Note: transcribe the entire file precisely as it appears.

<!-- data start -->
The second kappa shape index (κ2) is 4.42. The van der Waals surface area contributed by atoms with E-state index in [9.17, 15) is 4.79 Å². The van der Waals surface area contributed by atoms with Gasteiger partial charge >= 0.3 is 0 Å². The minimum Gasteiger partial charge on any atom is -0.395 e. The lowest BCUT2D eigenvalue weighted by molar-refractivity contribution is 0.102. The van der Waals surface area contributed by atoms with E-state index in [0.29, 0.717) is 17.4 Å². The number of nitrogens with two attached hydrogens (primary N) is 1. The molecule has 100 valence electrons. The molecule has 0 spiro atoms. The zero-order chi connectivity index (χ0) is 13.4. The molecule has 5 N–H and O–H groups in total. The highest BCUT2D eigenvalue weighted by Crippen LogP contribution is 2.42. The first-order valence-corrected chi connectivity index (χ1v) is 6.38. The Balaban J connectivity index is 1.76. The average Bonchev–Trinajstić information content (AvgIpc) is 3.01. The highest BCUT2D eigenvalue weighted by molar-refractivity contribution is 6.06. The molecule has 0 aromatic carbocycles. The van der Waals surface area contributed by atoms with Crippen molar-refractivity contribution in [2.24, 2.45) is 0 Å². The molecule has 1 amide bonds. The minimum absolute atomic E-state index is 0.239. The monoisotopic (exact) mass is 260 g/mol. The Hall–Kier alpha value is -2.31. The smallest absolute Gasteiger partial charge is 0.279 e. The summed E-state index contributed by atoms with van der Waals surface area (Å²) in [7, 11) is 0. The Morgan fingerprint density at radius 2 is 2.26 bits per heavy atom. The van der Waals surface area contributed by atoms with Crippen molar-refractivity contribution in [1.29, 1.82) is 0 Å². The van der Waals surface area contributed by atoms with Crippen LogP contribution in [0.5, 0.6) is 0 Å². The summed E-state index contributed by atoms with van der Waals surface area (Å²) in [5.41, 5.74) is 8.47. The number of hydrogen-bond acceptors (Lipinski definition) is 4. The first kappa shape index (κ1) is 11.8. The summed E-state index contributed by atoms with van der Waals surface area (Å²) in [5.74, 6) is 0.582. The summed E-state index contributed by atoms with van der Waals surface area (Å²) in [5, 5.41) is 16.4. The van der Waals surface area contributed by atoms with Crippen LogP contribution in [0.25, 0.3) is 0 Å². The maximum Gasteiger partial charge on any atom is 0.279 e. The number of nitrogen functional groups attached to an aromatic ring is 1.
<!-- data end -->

The second kappa shape index (κ2) is 4.42. The van der Waals surface area contributed by atoms with E-state index in [9.17, 15) is 4.79 Å². The van der Waals surface area contributed by atoms with Gasteiger partial charge >= 0.3 is 0 Å². The minimum Gasteiger partial charge on any atom is -0.395 e. The lowest BCUT2D eigenvalue weighted by molar-refractivity contribution is 0.102. The van der Waals surface area contributed by atoms with E-state index in [0.29, 0.717) is 17.4 Å². The number of nitrogens with two attached hydrogens (primary N) is 1. The molecule has 100 valence electrons. The molecule has 0 spiro atoms. The zero-order chi connectivity index (χ0) is 13.4. The molecule has 5 N–H and O–H groups in total. The highest BCUT2D eigenvalue weighted by Crippen LogP contribution is 2.42. The first-order valence-corrected chi connectivity index (χ1v) is 6.38. The Balaban J connectivity index is 1.76. The average Bonchev–Trinajstić information content (AvgIpc) is 3.01. The highest BCUT2D eigenvalue weighted by molar-refractivity contribution is 6.06. The molecule has 0 aromatic carbocycles. The van der Waals surface area contributed by atoms with Crippen molar-refractivity contribution in [2.24, 2.45) is 0 Å². The molecule has 1 amide bonds. The minimum absolute atomic E-state index is 0.239. The monoisotopic (exact) mass is 260 g/mol. The Hall–Kier alpha value is -2.31. The smallest absolute Gasteiger partial charge is 0.279 e. The summed E-state index contributed by atoms with van der Waals surface area (Å²) in [7, 11) is 0. The Morgan fingerprint density at radius 2 is 2.26 bits per heavy atom. The van der Waals surface area contributed by atoms with Crippen molar-refractivity contribution in [1.29, 1.82) is 0 Å². The van der Waals surface area contributed by atoms with Crippen LogP contribution in [0.5, 0.6) is 0 Å². The summed E-state index contributed by atoms with van der Waals surface area (Å²) in [5.41, 5.74) is 8.47. The number of hydrogen-bond acceptors (Lipinski definition) is 4. The first kappa shape index (κ1) is 11.8. The summed E-state index contributed by atoms with van der Waals surface area (Å²) in [5.74, 6) is 0.582. The summed E-state index contributed by atoms with van der Waals surface area (Å²) in [5, 5.41) is 16.4. The van der Waals surface area contributed by atoms with Crippen LogP contribution in [0.25, 0.3) is 0 Å². The maximum Gasteiger partial charge on any atom is 0.279 e. The number of nitrogen functional groups attached to an aromatic ring is 1.